1.Your Ecommerce Store

It all starts with your store – whether it’s hosted with Shopify or you’ve built it into your website. This is the place where all of the products you’re selling can be bought from, and this is where you want customers to end up after they engage with your shopping ads.

When you’re setting up a Google Shopping campaign, you’ll be sending potential customers to each product’s specific page on your site.

Having a well-designed, good looking, and optimized store is key because even with perfect shopping ads, customers are less likely to buy from an online store that doesn’t look professional or which has broken elements.

You should also make sure your website loads perfectly on both desktop and mobile devices, more so if you’re going to be running ads on both displays. With mobile sales making up an impressive 34.5% of sales in 2017 (and this figure is expected to continue growing), you don’t want to lose out on sales because your website looks sloppy on mobile.

2. Product Feed Management Software (or Google Sheets)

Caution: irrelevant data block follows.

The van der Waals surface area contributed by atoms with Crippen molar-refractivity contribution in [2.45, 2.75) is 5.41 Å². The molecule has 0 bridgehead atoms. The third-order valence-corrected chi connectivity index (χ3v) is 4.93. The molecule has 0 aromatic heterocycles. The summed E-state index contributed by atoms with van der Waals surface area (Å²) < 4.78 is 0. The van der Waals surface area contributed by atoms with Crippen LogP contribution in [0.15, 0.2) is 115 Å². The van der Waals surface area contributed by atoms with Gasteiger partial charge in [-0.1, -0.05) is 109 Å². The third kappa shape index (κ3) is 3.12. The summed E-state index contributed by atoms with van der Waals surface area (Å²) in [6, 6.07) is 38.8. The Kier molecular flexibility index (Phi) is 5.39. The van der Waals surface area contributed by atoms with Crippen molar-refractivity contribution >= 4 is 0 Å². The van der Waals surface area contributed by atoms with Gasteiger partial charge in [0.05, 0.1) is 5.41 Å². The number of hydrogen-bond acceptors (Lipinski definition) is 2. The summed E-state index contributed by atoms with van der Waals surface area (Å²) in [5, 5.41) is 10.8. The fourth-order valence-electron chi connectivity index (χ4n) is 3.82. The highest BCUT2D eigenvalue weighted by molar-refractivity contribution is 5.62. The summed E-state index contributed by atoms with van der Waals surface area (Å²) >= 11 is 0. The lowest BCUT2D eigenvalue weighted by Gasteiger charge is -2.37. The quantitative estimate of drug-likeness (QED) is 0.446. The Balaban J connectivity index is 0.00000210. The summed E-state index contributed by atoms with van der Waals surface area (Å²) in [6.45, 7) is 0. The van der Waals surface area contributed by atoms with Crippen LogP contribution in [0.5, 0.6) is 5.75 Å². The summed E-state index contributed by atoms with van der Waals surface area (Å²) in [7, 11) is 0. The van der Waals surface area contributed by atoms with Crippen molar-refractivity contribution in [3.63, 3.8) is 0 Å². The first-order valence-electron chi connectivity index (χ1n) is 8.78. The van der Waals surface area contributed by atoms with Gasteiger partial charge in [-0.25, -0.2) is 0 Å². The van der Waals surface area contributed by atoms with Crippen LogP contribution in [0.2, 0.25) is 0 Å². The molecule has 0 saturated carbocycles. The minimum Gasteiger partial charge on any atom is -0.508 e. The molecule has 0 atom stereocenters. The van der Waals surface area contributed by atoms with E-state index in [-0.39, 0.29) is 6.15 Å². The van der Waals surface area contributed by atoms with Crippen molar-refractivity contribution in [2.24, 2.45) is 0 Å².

So that Google can understand what types of products you’re selling and display them in the right searches, sellers are required to provide a fair amount of information about their products. This includes pricing, images, descriptions, and a category for every one of your products.

There are various ways to supply Google with this information. As we mentioned before, you can do this using a Google Sheet, through Shopify, or with a specialised software solution. Whichever way you choose doesn’t particularly matter as it’s mostly preference, but it’s important to give Google an accurate set of product data and keep your product feed optimized.

To quickly go over what each of these options are and how they’re used…

  • Google Sheets. Having a Google Sheet for your product data means you’re going to be creating a bunch of different columns and each row will detail a different product. This takes a long time and if you’ve got a wide variety of products, you have to look up the appropriate category for every single one. Some products might need extra columns too (e.g. if you’re selling something that has an expiration date or an installation fee).